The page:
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How Do I Choose the Best Antifungal for a Yeast Infection?

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  • Written By: Amanda Barnhart
  • Edited By: Shereen Skola
  • Last Modified Date: 07 October 2014
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Antifungal medications fight the fungus that causes a yeast infection to help relieve symptoms and clear the infection completely. These medications are available as oral pills and topical medications that are applied directly to the vagina to cure vaginal infections. Choosing the best antifungal for a yeast infection involves determining which type of medication or combination of medications will provide the quickest and most efficient symptom relief and cure for the infection.

Some people prefer to take an oral antifungal for a yeast infection. Oral medications are typically more potent than topical preparations, so they are often a better choice for severe infections. Antifungals taken by mouth do not provide immediate symptom relief, however, though many oral antifungals require just a single dose of medication. In many countries, an oral antifungal for a yeast infection must be given or prescribed by a physician.

Topical antifungal medications are often used for vaginal yeast infections and are available over-the-counter in many countries. A cream antifungal for a yeast infection is typically applied around and in the vagina and can help provide temporary relief from burning and itching as it fights the infection. Antifungal vaginal suppositories are also available and usually come with disposable applicators. A topical antifungal for a yeast infection is usually used for several days, though single dose vaginal suppositories are available.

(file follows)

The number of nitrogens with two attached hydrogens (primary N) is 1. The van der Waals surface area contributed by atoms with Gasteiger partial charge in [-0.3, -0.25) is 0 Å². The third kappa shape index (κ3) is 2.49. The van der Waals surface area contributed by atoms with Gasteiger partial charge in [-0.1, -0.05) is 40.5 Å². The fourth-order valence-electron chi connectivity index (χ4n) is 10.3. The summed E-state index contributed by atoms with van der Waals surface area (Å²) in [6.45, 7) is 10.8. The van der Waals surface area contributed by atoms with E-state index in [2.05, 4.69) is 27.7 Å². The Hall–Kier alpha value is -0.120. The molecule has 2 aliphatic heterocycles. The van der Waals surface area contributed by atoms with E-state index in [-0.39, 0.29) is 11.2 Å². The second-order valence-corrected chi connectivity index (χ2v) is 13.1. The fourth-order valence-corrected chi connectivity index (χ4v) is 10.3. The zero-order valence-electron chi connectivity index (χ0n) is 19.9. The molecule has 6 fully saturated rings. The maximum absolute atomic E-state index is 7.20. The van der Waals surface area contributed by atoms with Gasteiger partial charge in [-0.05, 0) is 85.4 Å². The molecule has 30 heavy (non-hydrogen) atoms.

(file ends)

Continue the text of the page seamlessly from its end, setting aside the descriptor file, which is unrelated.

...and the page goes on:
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Since oral antifungals are often given as a single dose, they are less disruptive and aren’t prone to forgetfulness. A topical antifungal for a yeast infection typically relies on several applications over three to seven days and is most effective when the treatment is applied exactly as directed. Some people find topical applications messy and difficult to apply, making them a less desirable choice, but they do provide symptom relief immediately in many cases. Applying topical medications or suppositories before bed can help patients remember to use the medication daily and minimize the mess since they are lying down.

Some people with a yeast infection require combination treatment. Topical antifungals are usually the first choice to treat an infection, but oral and topical medications can be used together for particularly severe infections. In some areas, stronger topical medications are only available through a physician, though regulations vary. Most yeast infections clear with combination therapy and further treatment is usually unnecessary unless the infections recur frequently.

It is important to have a doctor diagnose a yeast infection before attempting to treat it with an antifungal. While a prescription-strength antifungal for a yeast infection often isn’t necessary, symptoms of yeast infections could actually be symptoms of a different type of infection. These infections aren’t usually serious, but they may require a different type of medication or method of treatment.

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